Figure 1: Camberwell Grove, c. 1912. From Ideal Homes: a history of south-east London Suburbs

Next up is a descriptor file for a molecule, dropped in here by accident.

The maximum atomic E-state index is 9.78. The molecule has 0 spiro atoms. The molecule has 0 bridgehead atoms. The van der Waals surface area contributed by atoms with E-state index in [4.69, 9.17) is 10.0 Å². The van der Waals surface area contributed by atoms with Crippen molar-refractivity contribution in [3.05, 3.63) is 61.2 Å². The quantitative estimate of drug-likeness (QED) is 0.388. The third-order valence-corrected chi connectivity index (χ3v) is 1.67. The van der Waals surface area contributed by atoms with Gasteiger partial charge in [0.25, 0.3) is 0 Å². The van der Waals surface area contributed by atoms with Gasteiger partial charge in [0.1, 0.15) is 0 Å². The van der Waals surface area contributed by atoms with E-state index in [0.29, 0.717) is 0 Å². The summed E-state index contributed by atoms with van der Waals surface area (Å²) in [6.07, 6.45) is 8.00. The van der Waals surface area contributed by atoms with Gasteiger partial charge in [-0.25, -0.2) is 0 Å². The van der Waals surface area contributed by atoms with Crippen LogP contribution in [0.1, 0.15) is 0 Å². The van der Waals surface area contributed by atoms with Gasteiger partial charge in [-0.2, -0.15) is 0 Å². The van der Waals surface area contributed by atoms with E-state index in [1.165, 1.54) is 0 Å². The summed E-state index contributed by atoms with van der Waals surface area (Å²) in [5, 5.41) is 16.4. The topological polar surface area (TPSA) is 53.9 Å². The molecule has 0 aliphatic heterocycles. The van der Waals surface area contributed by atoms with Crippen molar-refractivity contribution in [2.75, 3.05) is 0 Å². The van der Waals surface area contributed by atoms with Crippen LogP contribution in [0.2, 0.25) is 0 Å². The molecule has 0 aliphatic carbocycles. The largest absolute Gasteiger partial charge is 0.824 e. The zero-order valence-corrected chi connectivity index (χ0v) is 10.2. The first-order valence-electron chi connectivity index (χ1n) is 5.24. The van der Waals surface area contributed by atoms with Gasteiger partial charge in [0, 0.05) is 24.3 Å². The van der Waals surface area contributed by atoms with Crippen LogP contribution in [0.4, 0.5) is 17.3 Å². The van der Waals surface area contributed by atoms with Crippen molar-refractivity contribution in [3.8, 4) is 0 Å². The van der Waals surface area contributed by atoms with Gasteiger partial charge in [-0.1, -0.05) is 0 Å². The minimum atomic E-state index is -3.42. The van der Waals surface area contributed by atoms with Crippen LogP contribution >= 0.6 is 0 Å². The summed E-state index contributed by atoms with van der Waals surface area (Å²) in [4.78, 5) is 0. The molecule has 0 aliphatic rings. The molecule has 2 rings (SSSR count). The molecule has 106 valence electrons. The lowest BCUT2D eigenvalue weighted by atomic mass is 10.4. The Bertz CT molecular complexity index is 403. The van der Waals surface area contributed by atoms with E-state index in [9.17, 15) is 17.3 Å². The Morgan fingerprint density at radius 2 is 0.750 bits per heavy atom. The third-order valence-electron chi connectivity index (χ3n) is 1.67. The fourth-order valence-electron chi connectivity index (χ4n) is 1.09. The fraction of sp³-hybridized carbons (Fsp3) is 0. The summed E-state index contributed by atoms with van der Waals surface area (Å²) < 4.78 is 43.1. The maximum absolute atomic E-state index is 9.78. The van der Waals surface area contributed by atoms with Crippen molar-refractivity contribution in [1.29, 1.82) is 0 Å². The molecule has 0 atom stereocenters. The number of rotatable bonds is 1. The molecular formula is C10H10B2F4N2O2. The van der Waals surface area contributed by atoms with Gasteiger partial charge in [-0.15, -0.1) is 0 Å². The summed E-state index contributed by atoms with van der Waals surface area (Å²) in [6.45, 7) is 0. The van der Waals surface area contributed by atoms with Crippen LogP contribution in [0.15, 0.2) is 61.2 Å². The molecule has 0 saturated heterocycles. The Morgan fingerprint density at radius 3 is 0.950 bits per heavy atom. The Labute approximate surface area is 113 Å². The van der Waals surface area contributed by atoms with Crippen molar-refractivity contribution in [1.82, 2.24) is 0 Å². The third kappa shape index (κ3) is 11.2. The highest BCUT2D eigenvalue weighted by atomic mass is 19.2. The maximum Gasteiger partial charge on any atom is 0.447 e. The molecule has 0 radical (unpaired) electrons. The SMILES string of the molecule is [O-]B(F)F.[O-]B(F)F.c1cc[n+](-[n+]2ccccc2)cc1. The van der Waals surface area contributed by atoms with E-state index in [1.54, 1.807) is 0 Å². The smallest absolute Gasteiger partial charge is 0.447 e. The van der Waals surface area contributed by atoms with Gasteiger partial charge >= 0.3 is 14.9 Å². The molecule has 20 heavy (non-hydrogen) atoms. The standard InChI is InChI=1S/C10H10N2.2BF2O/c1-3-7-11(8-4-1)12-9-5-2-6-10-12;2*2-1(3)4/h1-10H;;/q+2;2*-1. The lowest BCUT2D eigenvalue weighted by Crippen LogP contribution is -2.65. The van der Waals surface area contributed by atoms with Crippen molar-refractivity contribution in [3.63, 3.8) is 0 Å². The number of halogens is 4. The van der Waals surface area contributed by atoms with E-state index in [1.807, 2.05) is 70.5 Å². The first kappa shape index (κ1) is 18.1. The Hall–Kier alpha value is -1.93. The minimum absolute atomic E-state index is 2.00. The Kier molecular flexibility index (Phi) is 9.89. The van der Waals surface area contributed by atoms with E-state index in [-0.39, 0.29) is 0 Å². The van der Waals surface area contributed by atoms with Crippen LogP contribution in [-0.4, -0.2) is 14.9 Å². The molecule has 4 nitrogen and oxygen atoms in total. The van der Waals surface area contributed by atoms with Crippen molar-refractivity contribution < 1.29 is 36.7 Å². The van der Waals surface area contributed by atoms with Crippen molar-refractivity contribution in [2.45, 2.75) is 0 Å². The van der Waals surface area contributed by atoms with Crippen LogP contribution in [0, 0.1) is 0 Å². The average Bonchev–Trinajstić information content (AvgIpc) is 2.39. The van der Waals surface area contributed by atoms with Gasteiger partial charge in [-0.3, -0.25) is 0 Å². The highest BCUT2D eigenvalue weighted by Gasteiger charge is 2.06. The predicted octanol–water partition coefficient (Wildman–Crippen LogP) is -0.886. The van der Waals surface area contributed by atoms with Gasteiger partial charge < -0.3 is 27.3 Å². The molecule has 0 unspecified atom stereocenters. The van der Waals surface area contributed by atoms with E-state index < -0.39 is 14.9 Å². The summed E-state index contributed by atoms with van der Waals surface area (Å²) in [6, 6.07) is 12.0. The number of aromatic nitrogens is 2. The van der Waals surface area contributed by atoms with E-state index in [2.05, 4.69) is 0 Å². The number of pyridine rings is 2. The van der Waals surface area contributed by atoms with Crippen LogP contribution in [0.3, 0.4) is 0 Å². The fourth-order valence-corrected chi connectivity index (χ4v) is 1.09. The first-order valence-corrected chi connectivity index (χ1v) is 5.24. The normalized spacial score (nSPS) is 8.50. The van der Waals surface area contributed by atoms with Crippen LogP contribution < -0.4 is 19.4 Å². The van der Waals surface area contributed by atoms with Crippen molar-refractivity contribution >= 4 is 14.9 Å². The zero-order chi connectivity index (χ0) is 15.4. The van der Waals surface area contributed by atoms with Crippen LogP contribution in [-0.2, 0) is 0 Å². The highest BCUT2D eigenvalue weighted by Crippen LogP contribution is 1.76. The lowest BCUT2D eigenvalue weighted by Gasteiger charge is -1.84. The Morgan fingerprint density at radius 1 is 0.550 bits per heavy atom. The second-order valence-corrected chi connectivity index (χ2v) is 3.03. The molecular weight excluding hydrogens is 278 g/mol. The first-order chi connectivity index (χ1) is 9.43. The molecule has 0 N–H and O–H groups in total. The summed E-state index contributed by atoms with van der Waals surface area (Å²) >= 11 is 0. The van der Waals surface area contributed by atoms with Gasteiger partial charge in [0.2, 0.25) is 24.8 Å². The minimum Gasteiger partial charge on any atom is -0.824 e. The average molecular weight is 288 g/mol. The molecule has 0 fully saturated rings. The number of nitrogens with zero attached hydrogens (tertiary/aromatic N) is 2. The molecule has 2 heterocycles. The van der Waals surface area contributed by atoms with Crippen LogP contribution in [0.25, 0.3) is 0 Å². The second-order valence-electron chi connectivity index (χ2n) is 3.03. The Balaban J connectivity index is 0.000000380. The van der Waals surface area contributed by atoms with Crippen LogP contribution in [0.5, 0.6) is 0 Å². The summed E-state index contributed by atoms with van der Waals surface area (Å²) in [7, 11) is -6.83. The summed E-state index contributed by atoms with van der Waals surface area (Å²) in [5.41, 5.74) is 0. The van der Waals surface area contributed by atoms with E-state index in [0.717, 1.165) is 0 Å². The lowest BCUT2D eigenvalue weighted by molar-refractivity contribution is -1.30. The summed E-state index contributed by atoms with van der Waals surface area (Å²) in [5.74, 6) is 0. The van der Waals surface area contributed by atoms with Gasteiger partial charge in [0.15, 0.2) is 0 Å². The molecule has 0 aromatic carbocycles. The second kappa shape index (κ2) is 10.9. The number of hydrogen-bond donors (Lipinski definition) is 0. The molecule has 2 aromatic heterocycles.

Following last week’s first episode on Deptford High Road (see review), this week’s episode will particularly appeal to people with an architectural interest. Its subject is Camberwell Grove, a street of beautiful Georgian houses dating back to the late 18th century/early 19th. It tells the story of the ‘brand new’ class of 19th century Britain – the middle class. The street was – and still is – tree-lined with some of the best preserved Georgian and Regency houses, built for the middle classes, who escaped the city to the green edges north and south of its built-up area. We see images of when they were first built but learn also that the road is not typical of its area. Close to quite a ‘rough’ area of south London, not embedded within a zone of middle class. But, turn the corner, you enter another road and another world. Like living on the river, the street flows down the hill, creating a bucolic country scene amidst the urban setting. We learn how it started life as a grove and see some wonderful old illustrations, estate plans and maps, which show how it was formed from the farmland that existed prior to its development, and showing how the road alignments followed some of the original field boundaries. It was originally the rural edge of London, supplying its food. We also get a sense of then inhabited the newly built streets: merchants, lawyers, seeking good air and water, but still within reach of the city (half an hour away). The variety of building designs are explained, including the use of pattern books, which over time brought about a recognisable Georgian style. Notably the programme emphasises the high density aspect of this housing type, bringing: economy, elegance and profit, rolled into one. What also emerges is the adaptability of the building type – which lends itself to today’s completely different styles of living to those of a century ago – although alongside one family who have transformed their interior to contemporary ways of living, lives another who use only candles to light their living room – rather like Dennis Severs’ house in Spitalfields.